United State v. Rich


[10043842] Affirmed. Terminated on the merits after oral hearing. Written, signed, published. Judges Briscoe (authoring), Holloway and Hartz. Mandate to issue. [11-6342]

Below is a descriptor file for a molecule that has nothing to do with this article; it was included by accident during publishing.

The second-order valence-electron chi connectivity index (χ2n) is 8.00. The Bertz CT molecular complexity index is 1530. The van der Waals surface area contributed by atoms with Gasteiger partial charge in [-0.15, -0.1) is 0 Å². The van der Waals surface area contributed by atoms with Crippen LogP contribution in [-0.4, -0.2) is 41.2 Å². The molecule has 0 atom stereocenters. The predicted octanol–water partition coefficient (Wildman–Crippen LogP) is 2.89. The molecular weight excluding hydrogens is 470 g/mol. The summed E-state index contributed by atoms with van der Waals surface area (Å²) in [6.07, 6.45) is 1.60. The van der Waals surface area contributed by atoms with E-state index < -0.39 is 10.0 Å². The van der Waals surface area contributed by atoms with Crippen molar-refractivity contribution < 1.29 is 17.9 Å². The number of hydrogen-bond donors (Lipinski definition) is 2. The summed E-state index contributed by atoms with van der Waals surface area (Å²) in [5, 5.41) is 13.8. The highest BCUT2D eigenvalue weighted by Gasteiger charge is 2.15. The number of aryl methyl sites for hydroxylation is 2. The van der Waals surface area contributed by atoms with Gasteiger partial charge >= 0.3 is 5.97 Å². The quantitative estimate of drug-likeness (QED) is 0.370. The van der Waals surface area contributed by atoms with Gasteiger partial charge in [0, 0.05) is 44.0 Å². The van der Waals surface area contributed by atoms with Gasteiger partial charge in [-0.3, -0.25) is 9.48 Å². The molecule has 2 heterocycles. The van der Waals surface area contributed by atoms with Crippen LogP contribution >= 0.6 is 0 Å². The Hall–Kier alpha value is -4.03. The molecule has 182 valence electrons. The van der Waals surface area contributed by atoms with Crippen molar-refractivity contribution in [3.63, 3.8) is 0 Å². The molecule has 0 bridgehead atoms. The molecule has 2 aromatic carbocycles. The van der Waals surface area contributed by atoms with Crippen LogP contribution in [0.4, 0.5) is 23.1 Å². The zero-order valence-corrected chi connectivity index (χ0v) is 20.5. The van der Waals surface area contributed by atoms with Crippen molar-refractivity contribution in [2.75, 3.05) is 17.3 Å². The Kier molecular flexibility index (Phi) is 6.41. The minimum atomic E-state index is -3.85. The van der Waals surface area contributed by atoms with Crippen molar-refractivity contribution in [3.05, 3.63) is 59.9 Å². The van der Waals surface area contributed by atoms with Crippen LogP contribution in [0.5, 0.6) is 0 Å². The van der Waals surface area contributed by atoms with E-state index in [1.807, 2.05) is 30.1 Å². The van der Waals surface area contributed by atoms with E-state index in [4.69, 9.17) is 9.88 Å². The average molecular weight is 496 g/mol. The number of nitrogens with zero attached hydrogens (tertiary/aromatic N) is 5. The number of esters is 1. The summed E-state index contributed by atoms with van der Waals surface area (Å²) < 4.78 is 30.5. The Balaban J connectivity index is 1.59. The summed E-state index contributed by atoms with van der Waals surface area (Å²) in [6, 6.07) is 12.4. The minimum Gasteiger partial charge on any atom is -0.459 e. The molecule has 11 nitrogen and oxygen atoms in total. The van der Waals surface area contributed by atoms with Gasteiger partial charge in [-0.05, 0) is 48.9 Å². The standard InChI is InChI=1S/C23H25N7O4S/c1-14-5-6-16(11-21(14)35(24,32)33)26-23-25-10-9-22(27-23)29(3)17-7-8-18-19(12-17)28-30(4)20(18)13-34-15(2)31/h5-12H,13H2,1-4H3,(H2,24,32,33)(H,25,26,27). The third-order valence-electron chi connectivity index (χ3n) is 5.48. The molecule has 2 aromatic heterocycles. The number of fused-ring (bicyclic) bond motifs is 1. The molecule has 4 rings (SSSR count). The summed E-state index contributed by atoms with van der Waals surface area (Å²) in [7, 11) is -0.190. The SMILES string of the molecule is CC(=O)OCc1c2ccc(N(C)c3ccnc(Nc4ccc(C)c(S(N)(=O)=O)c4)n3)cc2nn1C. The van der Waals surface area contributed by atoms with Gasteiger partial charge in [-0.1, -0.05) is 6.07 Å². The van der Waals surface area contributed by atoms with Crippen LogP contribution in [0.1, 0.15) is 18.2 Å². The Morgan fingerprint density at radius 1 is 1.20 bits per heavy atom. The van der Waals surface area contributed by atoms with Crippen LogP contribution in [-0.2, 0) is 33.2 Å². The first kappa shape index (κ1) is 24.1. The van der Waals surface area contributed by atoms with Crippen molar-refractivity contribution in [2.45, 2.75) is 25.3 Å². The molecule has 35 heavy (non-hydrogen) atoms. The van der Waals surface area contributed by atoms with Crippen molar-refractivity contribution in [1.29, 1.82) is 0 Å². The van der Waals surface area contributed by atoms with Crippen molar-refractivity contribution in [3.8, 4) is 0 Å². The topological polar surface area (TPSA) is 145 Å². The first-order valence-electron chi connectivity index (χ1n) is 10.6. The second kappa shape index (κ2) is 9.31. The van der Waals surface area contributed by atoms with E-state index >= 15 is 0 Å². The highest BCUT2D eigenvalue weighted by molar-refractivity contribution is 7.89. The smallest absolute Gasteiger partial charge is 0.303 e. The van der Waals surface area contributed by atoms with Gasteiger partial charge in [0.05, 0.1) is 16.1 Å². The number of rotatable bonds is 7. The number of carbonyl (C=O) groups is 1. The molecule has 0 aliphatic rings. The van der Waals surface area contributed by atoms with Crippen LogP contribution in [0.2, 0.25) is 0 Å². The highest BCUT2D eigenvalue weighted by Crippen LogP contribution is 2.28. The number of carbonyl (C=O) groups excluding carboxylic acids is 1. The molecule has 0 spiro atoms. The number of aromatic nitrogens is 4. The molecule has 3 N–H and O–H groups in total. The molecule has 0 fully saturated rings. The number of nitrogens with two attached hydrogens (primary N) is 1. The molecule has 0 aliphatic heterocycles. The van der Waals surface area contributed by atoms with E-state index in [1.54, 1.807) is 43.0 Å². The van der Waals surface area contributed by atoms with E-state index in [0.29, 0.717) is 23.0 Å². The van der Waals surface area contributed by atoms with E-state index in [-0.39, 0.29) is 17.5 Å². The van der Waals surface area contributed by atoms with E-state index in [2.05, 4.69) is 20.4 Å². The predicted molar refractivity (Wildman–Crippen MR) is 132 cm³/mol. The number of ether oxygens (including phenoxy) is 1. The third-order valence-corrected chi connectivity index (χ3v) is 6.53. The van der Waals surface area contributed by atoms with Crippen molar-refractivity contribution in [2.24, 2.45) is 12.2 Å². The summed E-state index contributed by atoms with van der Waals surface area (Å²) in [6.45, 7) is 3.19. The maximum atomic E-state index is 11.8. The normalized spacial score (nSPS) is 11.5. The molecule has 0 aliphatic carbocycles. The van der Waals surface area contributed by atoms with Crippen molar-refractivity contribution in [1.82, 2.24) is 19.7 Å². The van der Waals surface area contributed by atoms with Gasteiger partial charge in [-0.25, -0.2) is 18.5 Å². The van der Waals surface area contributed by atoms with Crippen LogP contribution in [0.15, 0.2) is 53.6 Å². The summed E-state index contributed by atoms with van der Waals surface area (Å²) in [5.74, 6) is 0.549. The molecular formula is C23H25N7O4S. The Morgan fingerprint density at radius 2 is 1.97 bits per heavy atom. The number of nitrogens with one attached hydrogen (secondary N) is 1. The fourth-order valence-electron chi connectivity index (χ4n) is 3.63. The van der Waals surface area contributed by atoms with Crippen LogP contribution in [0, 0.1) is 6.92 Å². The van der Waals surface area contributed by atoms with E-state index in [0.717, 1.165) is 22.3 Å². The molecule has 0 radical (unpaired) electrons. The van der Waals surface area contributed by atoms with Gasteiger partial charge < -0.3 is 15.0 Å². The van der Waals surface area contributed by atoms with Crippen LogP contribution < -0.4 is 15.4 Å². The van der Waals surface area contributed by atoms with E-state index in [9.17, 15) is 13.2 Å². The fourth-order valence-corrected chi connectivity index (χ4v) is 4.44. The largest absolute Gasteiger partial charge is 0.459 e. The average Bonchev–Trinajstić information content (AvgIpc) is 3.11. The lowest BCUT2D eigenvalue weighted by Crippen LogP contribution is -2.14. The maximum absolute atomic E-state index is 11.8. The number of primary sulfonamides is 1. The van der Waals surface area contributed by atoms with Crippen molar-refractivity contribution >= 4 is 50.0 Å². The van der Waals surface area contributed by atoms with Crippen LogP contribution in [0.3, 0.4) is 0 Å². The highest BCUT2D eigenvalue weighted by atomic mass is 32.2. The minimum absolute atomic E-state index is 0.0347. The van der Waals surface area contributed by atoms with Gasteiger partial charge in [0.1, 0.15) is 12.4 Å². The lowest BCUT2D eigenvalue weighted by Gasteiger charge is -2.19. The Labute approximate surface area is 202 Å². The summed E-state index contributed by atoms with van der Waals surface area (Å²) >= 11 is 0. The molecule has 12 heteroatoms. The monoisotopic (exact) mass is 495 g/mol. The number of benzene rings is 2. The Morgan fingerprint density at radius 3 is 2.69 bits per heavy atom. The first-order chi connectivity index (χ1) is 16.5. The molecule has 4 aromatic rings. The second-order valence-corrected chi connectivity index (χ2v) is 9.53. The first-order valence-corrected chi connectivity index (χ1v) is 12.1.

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Appellate Case: 11-6342 Document: 01018999571 FILED Date Filed: 02/11/2013Court of Appeals Page: 1 United States Tenth Circuit PUBLISH February 11, 2013 Elisabeth A. Shumaker Clerk of Court UNITED STATES COURT OF APPEALS TENTH CIRCUIT UNITED STATES OF AMERICA, Plaintiff-Appellee, v. No. 11-6342 PAUL EVERETT RICH, III, Defendant-Appellant. APPEAL FROM THE UNITED STATES DISTRICT COURT FOR THE WESTERN DISTRICT OF OKLAHOMA (D.C. No. 5:11-CR-00098-F-1) William P. Earley, Assistant Federal Public Defender, Office of the Federal Public Defender, Oklahoma City, Oklahoma, for Defendant-Appellant. Suzanne Mitchell, Assistant United States Attorney (Sanford C. Coats, United States Attorney, and Ashley Altshuler, Assistant United States Attorney, with her on the brief), Oklahoma City, Oklahoma, for Plaintiff-Appellee. Before BRISCOE, Chief Judge, HOLLOWAY and HARTZ, Circuit Judges. BRISCOE, Chief Judge. Defendant Paul Everett Rich, III, pled guilty to one count of felon in possession of a firearm and ammunition, in violation of 18 U.S.C. § 922(g)(1). Appellate Case: 11-6342 Document: 01018999571 Date Filed: 02/11/2013 Page: 2 Because he had been convicted of three predicate offenses, he qualified for enhanced punishment under the Armed Career Criminal Act (ACCA), 18 U.S.C. § 924(e), and was sentenced to the mandatory minimum of 180 months’ imprisonment. Rich now appeals the imposition of the sentencing enhancement claiming: 1) his juvenile adjudication was “dismissed” by Oklahoma courts and should not be counted as a prior conviction under the ACCA; and 2) the ACCA violates substantive due process by considering these older, juvenile adjudications. We affirm. I In March 2011, Oklahoma City police officers took Rich into custody after security officers detained him for bringing a firearm into a local club. They found in Rich’s possession one Bersa, Model 380 Thunder .380 caliber pistol and six rounds of .380 caliber ammunition. A federal grand jury subsequently indicted Rich for one count of felon in possession of a firearm, in violation of 18 U.S.C. § 922(g)(1). He pled guilty without a plea agreement on May 4, 2011. Prior to sentencing, the government informed Rich it planned to seek an enhanced sentence under the ACCA. Under 18 U.S.C. § 924(e)(1), the government can invoke an enhanced sentence when a defendant has three previous convictions for violent felonies and/or serious drug crimes. The predicate convictions alleged against Rich included a juvenile adjudication for robbery with a dangerous weapon for conduct occurring on September 18, 1991. 2 Appellate Case: 11-6342 Document: 01018999571 Date Filed: 02/11/2013 Page: 3 Rich challenged the use of this juvenile adjudication for ACCA purposes. First, he argued that although he had been adjudicated a delinquent, a judge later entered an order dismissing the case. Rich contended that his juvenile adjudication no longer qualifies as a conviction for purposes of the ACCA. Second, he argued that the use of this twenty-year-old crime committed when he was 14 years old violated his constitutional right to substantive due process. At a sentencing hearing on December 19, 2011, the district court rejected these arguments. The court said its reading of Oklahoma precedent suggested the dismissal of Rich’s juvenile action merely meant the state court was terminating its jurisdiction, and not that the dismissal rendered the “previous adjudication in that juvenile case a nullity ab initio.” ROA Vol. III at 20. Regarding the substantive due process claim, the court expressed sympathy with Rich’s position, noting “there is something unsettling about visiting serious consequences on a defendant at the age this defendant is that are triggered by something he did when he was 14 years old.” Id. at 19. But the court ultimately viewed itself “constrained” by the this circuit’s precedent. Id. The court held the juvenile adjudication qualified as a predicate conviction under the ACCA and sentenced Rich to the fifteen-year mandatory minimum. II The Armed Career Criminal Act provides enhanced sentences for a felon in possession of a firearm in violation of 18 U.S.C. § 922(g)(1) who has three prior 3 Appellate Case: 11-6342 Document: 01018999571 Date Filed: 02/11/2013 Page: 4 “violent felony” or “serious drug offense” convictions. 18 U.S.C. § 924(e)(1). The ACCA defines “conviction” as “includ[ing] a finding that a person has committed an act of juvenile delinquency involving a violent felony.” 18 U.S.C. § 924(e)(2)(C). In addition, the ACCA defines “violent felony” as: any crime punishable by imprisonment for a term exceeding one year, or any act of juvenile delinquency involving the use or carrying of a firearm, knife, or destructive device that would be punishable by imprisonment for such term if committed by an adult, that— (i) has as an element the use, attempted use, or threatened use of physical force against the person of another; or (ii) is burglary, arson, or extortion, involves use of explosives, or otherwise involves conduct that presents a serious potential risk of physical injury to another. 18 U.S.C. § 924(e)(2)(B). Under 18 U.S.C. § 921(a)(20), “what constitutes a conviction of [any crime punishable by imprisonment for a term exceeding one year] shall be determined in accordance with the law of the jurisdiction in which the proceedings were held.” Rich asserts that his juvenile adjudication cannot qualify as a predicate offense under the ACCA because a state court judge entered an order “dismissing” his juvenile case, which he contends rendered “the ‘finding’” that he committed an act of juvenile delinquency a nullity. Aplt. Br. at 8, 12. We do not agree. While this case was pending on appeal, we rejected a similar argument made by the defendant in United States v. Washington, No. 11-6339, ___ F.3d ___ (10th Cir. Dec. 28, 2012). Addressing Oklahoma’s use of the word “dismiss” 4 Appellate Case: 11-6342 Document: 01018999571 Date Filed: 02/11/2013 Page: 5 in its statutory scheme and caselaw, we were not persuaded that, in the absence of evidence to the contrary, the decision of an Oklahoma court to “dismiss” a juvenile case after adjudication meant anything more than the court was terminating its jurisdiction. Thus, we held “dismissal of Defendant’s juvenile adjudication following his five-month term of probation did not constitute expungement or setting aside of the conviction for ACCA purposes.” Id. at 11. Even if Washington were not binding on this panel, we find its reasoning persuasive. As Rich presents no convincing evidence that “dismissal” meant something different in his case, we must reject this argument. 1 III Alternatively, Rich argues that the ACCA violates his Fifth Amendment rights. He contends the sentencing enhancement deprives him of substantive due process because it places no limits on the age of predicate convictions. Looking to old convictions, he says, lacks a rational basis with the purported goal in “removing currently dangerous felons from society.” Aplt. Br. at 14-15. He notes that both the Federal Rules of Evidence and Sentencing Guidelines place limits on the use of old convictions. In addition, he cites to Supreme Court decisions that have incorporated into their analysis concerns about how the 1 We note, however, that we find no merit in the government’s argument that 18 U.S.C. § 924(e)(2)(C) somehow bars Rich from challenging whether his juvenile adjudication remained in force. 5 Appellate Case: 11-6342 Document: 01018999571 Date Filed: 02/11/2013 Page: 6 immaturity of minors can blind youths to the consequences of their actions and make proceedings involving juveniles unreliable. 2 Under the Fifth Amendment, the due process clause provides that no person shall “be deprived of life, liberty, or property, without due process of law.” Substantive due process protects individuals from government conduct that “shocks the conscience or interferes with rights implicit in the concept of ordered liberty.” United States v. Salerno, 481 U.S. 739, 746 (1987) (citation and quotations omitted). As is pertinent to this case, “[d]ue process requires only that a sentencing scheme be rational.” United States v. Bredy, 209 F.3d 1193, 1197 2 As the Supreme Court said in Graham v. Florida, 130 S. Ct. 2011, 2032 (2010) (citations omitted): Another problem with a case-by-case approach is that it does not take account of special difficulties encountered by counsel in juvenile representation. As some amici note, the features that distinguish juveniles from adults also put them at a significant disadvantage in criminal proceedings. Juveniles mistrust adults and have limited understandings of the criminal justice system and the roles of the institutional actors within it. They are less likely than adults to work effectively with their lawyers to aid in their defense. Difficulty in weighing long-term consequences; a corresponding impulsiveness; and reluctance to trust defense counsel seen as part of the adult world a rebellious youth rejects, all can lead to poor decisions by one charged with a juvenile offense. These factors are likely to impair the quality of a juvenile defendant’s representation. A categorical rule avoids the risk that, as a result of these difficulties, a court or jury will erroneously conclude that a particular juvenile is sufficiently culpable to deserve life without parole for a nonhomicide. 6 Appellate Case: 11-6342 Document: 01018999571 Date Filed: 02/11/2013 Page: 7 (10th Cir. 2000). 3 Although we might not permit the use of stale convictions if we were writing the law—or we might at least limit the age of convictions considered—we cannot say Congress’s decision to allow the use of these older convictions shocks the conscience. We have long held the ACCA “itself does not place any time period restriction on prior convictions considered for sentence enhancement,” noting “[o]ther circuits have uniformly rejected arguments that a limitation exists or should be created.” United States v. Lujan, 9 F.3d 890, 893 (10th Cir. 1993). Although we have not addressed a substantive due process challenge to this feature of the ACCA in any published opinion, we have rejected it in an unpublished opinion, see United States v. Robinson, 304 Fed. App’x. 746, 753-54 (10th Cir. 2008), as have other circuits in published opinions. See, e.g., United States v. Preston, 910 F.2d 81, 89 (3d Cir. 1990) (“Our construction of § 924(e) [as placing no limit on age of convictions] poses no constitutional problem in this respect. Neither the Due Process Clause of the Fifth Amendment nor any other 3 Rich suggests in his brief that the legislation needs to be “narrowly drawn.” Aplt. Br. at 21. It is not clear why this would be. Narrow tailoring is typically only associated with heightened levels of scrutiny. Erwin Chemerinsky, Constitutional Law 539-543 (3d ed. 2006). Rich cites for support only a First Amendment case, Sable Communications of Calif., Inc. v. FCC, 492 U.S. 115 (1989), where the government banned “indecent as well as obscene interstate commercial telephone communications.” Id. at 117. Content-based speech restrictions are “presumptively invalid and subject to strict scrutiny.” Ysursa v. Pocatello Educ. Ass’n, 555 U.S. 353, 358 (2009) (quotation omitted). Rich does not explain why Sable would be relevant here. 7 Appellate Case: 11-6342 Document: 01018999571 Date Filed: 02/11/2013 Page: 8 constitutional provision prohibits such a construction for sentencing purposes.”). While these cases are not binding precedent, the opinions of these jurists that the law does not violate the constitution counsels against our concluding that the law is irrational or shocks the conscience. Further, we have rejected a similar challenge regarding the federal “three strikes” statute, which, like the ACCA, permits the government to rely on older convictions. Bredy, 209 F.3d at 1197-98 (using eighteen-year-old and twenty-seven-year-old armed bank robbery convictions as predicates did not violate substantive due process). And we did so even though the statute imposes harsher penalties than the ACCA, requiring a sentence of life in prison, as opposed to a mandatory minimum of fifteen years. 18 U.S.C. § 3559(c). The arguments Rich advances do not bring our rejection of his substantive due process challenge into question. The fact that the Federal Rules of Evidence and Sentencing Guidelines choose to treat older convictions differently than more recent ones does not make it irrational for Congress to have a different view when it comes to the sentencing of repeat offenders who use firearms. The same goes for a district court judge who chooses to exercise his discretion in granting a young offender leniency. These more sympathetic approaches might fit some criminal justice contexts, but we conclude Congress did not violate the Fifth Amendment by taking a different approach when drafting this portion of its 8 Appellate Case: 11-6342 Document: 01018999571 Date Filed: 02/11/2013 Page: 9 federal gun laws. 4 Finally, we are unpersuaded that we should alter this approach when considering the more narrow question of whether using older juvenile adjudications as predicate convictions violates substantive due process. First, the Supreme Court typically has expressed its concerns about the unformed minds of juveniles when addressing Eighth Amendment challenges raised by juvenile defendants to death penalty sentences and sentences for life without parole. These extraordinary sentences “share some characteristics . . . that are shared by no other sentences.” Graham v. Florida, 130 S. Ct. 2011, 2027 (2010). Life without parole “deprives the convict of the most basic liberties without giving hope of restoration, except perhaps by executive clemency—the remote possibility of which does not mitigate the harshness of the sentence.” Id. And sentencing someone to death is, obviously, even more severe. Woodson v. North Carolina, 428 U.S. 280, 305 (1976) (“Death, in its finality, differs more from life 4 This does not necessarily mean that the use of certain juvenile adjudications as predicate convictions could not raise constitutional concerns. The Ninth Circuit, for instance, has held that a district court violated Apprendi v. New Jersey, 530 U.S. 466 (2000), when it considered a nonjury juvenile adjudication a predicate offense under the ACCA. United States v. Tighe, 266 F.3d 1187, 1195 (9th Cir. 2001). But “[t]he majority of circuits that have examined the question of whether the absence of a jury trial prevents the use of a juvenile adjudication to enhance a sentence under the ACCA have concluded that there is no such barrier.” Welch v. United States, 604 F.3d 408, 426 (7th Cir. 2010). We have no need to address the issue here. Rich received a jury trial and does not challenge this part of the use of his predicate juvenile adjudication as constitutionally deficient. 9 Appellate Case: 11-6342 Document: 01018999571 Date Filed: 02/11/2013 Page: 10 imprisonment than a 100-year prison term differs from one of only a year or two.”). True, the Court also mentioned immaturity in a sentencing case, Gall v. United States, 552 U.S. 38, 58 (2007), but that was only in affirming a district court’s exercise of discretion, not in imposing a constitutional mandate. Id. (“Given the dramatic contrast between Gall’s behavior before he joined the conspiracy and his conduct after withdrawing, it was not unreasonable for the District Judge to view Gall’s immaturity at the time of the offense as a mitigating factor, and his later behavior as a sign that he had matured and would not engage in such impetuous and ill-considered conduct in the future.”). Second, all of these cases involve sentences imposed directly for crimes committed while the defendants were young. In the case before us, an adult defendant faced an enhanced sentence for a crime he committed as an adult. While it may be troubling that a district judge is forced to impose such a stiff mandatory penalty based in part on a juvenile adjudication that was entered twenty years prior to the sentencing at issue, we cannot conclude that this “shocks the conscience.” We must bear in mind the impetus for the passage of the ACCA: punishing, and hopefully deterring, the recidivist criminal who commits violent felonies. 5 5 As the Supreme Court has said: As suggested by its title, the Armed Career Criminal Act (continued...) 10 Appellate Case: 11-6342 Document: 01018999571 Date Filed: 02/11/2013 Page: 11 Further, although not argued by the government, we note the fact that the twenty years that have passed since Rich’s juvenile adjudication actually cuts against him because within that length of time Rich had the opportunity to reform. The juvenile adjudication here triggered the enhanced sentence only after Rich received two more predicate convictions as an adult and committed the most recent felon-in-possession violation. Regardless of the inability of minors to fully understand the consequences of their actions, adults facing enhanced sentences based, only in part, on acts committed as juveniles have had the opportunity to better understand those consequences but have chosen instead to continue to offend. 6 Therefore, we also reject Rich’s substantive due process claim. IV We AFFIRM the sentence imposed by the district court. 5 (...continued) focuses upon the special danger created when a particular type of offender—a violent criminal or drug trafficker—possesses a gun. In order to determine which offenders fall into this category, the Act looks to past crimes. This is because an offender’s criminal history is relevant to the question whether he is a career criminal, or, more precisely, to the kind or degree of danger the offender would pose were he to possess a gun. Begay v. United States, 553 U.S. 137, 146 (2008) (citations omitted). 6 We note, however, that not all sentences based on past convictions are necessarily constitutional. See, e.g., Solem v. Helm, 463 U.S. 277, 280-81, 284 (1983) (sentence of life imprisonment without parole for defendant’s seventh nonviolent felony, passing a worthless check, violated the Eighth Amendment). 11